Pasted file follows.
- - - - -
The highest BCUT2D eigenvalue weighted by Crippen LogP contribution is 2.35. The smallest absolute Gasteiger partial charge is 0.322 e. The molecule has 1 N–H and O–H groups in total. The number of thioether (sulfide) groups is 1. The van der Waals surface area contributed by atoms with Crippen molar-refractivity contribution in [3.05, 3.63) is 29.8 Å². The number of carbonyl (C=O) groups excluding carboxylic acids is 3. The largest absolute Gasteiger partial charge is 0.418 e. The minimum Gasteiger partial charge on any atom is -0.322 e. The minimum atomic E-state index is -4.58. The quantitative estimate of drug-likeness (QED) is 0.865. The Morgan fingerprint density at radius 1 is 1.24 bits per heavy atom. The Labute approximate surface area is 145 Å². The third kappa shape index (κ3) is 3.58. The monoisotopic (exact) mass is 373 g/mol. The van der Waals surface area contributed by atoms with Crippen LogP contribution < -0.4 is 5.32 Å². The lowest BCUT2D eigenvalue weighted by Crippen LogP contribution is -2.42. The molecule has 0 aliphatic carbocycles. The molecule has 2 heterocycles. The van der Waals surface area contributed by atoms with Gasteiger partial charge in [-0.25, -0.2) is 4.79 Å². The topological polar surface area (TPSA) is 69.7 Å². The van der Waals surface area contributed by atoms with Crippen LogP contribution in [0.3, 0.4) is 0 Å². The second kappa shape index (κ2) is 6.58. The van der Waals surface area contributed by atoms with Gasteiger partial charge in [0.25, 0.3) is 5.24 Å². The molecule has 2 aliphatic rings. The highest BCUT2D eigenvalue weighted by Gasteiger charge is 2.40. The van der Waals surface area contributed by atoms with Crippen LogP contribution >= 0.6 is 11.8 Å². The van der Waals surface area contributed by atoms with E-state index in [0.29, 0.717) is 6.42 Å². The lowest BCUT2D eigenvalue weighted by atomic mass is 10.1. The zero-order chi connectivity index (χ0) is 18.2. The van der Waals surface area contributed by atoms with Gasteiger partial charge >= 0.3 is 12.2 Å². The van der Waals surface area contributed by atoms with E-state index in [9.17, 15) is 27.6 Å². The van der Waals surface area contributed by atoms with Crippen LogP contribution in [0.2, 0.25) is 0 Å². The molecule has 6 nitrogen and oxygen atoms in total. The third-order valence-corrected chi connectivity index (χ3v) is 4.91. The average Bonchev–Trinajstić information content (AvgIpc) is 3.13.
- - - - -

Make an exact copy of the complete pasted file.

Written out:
The highest BCUT2D eigenvalue weighted by Crippen LogP contribution is 2.35. The smallest absolute Gasteiger partial charge is 0.322 e. The molecule has 1 N–H and O–H groups in total. The number of thioether (sulfide) groups is 1. The van der Waals surface area contributed by atoms with Crippen molar-refractivity contribution in [3.05, 3.63) is 29.8 Å². The number of carbonyl (C=O) groups excluding carboxylic acids is 3. The largest absolute Gasteiger partial charge is 0.418 e. The minimum Gasteiger partial charge on any atom is -0.322 e. The minimum atomic E-state index is -4.58. The quantitative estimate of drug-likeness (QED) is 0.865. The Morgan fingerprint density at radius 1 is 1.24 bits per heavy atom. The Labute approximate surface area is 145 Å². The third kappa shape index (κ3) is 3.58. The monoisotopic (exact) mass is 373 g/mol. The van der Waals surface area contributed by atoms with Crippen LogP contribution < -0.4 is 5.32 Å². The lowest BCUT2D eigenvalue weighted by Crippen LogP contribution is -2.42. The molecule has 0 aliphatic carbocycles. The molecule has 2 heterocycles. The van der Waals surface area contributed by atoms with Gasteiger partial charge in [-0.25, -0.2) is 4.79 Å². The topological polar surface area (TPSA) is 69.7 Å². The van der Waals surface area contributed by atoms with Crippen LogP contribution in [0.3, 0.4) is 0 Å². The second kappa shape index (κ2) is 6.58. The van der Waals surface area contributed by atoms with Gasteiger partial charge in [0.25, 0.3) is 5.24 Å². The molecule has 2 aliphatic rings. The highest BCUT2D eigenvalue weighted by Gasteiger charge is 2.40. The van der Waals surface area contributed by atoms with Crippen LogP contribution >= 0.6 is 11.8 Å². The van der Waals surface area contributed by atoms with E-state index in [0.29, 0.717) is 6.42 Å². The lowest BCUT2D eigenvalue weighted by atomic mass is 10.1. The zero-order chi connectivity index (χ0) is 18.2. The van der Waals surface area contributed by atoms with Gasteiger partial charge >= 0.3 is 12.2 Å². The van der Waals surface area contributed by atoms with E-state index in [9.17, 15) is 27.6 Å². The van der Waals surface area contributed by atoms with Crippen LogP contribution in [0.2, 0.25) is 0 Å². The molecule has 6 nitrogen and oxygen atoms in total. The third-order valence-corrected chi connectivity index (χ3v) is 4.91. The average Bonchev–Trinajstić information content (AvgIpc) is 3.13.